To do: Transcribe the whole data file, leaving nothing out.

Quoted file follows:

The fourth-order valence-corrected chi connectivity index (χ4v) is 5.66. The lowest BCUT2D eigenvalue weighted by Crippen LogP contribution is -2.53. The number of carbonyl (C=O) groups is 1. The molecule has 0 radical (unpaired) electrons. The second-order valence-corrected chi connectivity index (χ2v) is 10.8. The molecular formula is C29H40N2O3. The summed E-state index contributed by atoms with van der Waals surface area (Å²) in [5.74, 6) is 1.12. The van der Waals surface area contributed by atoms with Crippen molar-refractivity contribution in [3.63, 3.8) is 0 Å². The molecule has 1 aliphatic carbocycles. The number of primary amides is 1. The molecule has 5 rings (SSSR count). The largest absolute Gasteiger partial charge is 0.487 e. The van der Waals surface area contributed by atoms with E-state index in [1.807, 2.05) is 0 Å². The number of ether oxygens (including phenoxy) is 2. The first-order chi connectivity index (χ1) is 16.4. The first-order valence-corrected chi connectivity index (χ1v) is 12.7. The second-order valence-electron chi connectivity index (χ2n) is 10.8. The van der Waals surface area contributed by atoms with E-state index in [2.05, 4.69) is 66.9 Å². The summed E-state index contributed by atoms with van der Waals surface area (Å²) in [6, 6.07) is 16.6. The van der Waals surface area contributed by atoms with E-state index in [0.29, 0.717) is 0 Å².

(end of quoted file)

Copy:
The fourth-order valence-corrected chi connectivity index (χ4v) is 5.66. The lowest BCUT2D eigenvalue weighted by Crippen LogP contribution is -2.53. The number of carbonyl (C=O) groups is 1. The molecule has 0 radical (unpaired) electrons. The second-order valence-corrected chi connectivity index (χ2v) is 10.8. The molecular formula is C29H40N2O3. The summed E-state index contributed by atoms with van der Waals surface area (Å²) in [5.74, 6) is 1.12. The van der Waals surface area contributed by atoms with Crippen molar-refractivity contribution in [3.63, 3.8) is 0 Å². The molecule has 1 aliphatic carbocycles. The number of primary amides is 1. The molecule has 5 rings (SSSR count). The largest absolute Gasteiger partial charge is 0.487 e. The van der Waals surface area contributed by atoms with E-state index in [1.807, 2.05) is 0 Å². The number of ether oxygens (including phenoxy) is 2. The first-order chi connectivity index (χ1) is 16.4. The first-order valence-corrected chi connectivity index (χ1v) is 12.7. The second-order valence-electron chi connectivity index (χ2n) is 10.8. The van der Waals surface area contributed by atoms with E-state index in [2.05, 4.69) is 66.9 Å². The summed E-state index contributed by atoms with van der Waals surface area (Å²) in [6, 6.07) is 16.6. The van der Waals surface area contributed by atoms with E-state index in [0.29, 0.717) is 0 Å².